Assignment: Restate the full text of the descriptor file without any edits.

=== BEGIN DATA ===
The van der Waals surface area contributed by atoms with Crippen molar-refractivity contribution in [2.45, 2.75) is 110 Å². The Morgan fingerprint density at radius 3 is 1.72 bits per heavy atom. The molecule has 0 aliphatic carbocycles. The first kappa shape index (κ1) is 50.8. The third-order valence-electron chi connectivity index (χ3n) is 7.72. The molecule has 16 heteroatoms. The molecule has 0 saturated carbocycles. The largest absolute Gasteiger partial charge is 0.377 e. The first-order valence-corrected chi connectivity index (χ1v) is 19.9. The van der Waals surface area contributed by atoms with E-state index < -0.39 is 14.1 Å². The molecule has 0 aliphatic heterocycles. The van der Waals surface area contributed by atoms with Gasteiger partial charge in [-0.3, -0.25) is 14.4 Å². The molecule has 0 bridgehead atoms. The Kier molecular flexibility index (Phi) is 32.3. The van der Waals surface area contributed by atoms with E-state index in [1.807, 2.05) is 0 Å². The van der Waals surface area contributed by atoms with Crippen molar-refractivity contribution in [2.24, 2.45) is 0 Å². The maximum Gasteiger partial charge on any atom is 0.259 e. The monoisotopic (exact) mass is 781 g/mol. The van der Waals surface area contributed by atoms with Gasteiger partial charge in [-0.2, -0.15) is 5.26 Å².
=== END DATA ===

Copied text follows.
The van der Waals surface area contributed by atoms with Crippen molar-refractivity contribution in [2.45, 2.75) is 110 Å². The Morgan fingerprint density at radius 3 is 1.72 bits per heavy atom. The molecule has 0 aliphatic carbocycles. The first kappa shape index (κ1) is 50.8. The third-order valence-electron chi connectivity index (χ3n) is 7.72. The molecule has 16 heteroatoms. The molecule has 0 saturated carbocycles. The largest absolute Gasteiger partial charge is 0.377 e. The first-order valence-corrected chi connectivity index (χ1v) is 19.9. The van der Waals surface area contributed by atoms with E-state index < -0.39 is 14.1 Å². The molecule has 0 aliphatic heterocycles. The van der Waals surface area contributed by atoms with Gasteiger partial charge in [-0.3, -0.25) is 14.4 Å². The molecule has 0 bridgehead atoms. The Kier molecular flexibility index (Phi) is 32.3. The van der Waals surface area contributed by atoms with E-state index in [1.807, 2.05) is 0 Å². The van der Waals surface area contributed by atoms with Crippen molar-refractivity contribution in [2.24, 2.45) is 0 Å². The maximum Gasteiger partial charge on any atom is 0.259 e. The monoisotopic (exact) mass is 781 g/mol. The van der Waals surface area contributed by atoms with Gasteiger partial charge in [-0.2, -0.15) is 5.26 Å².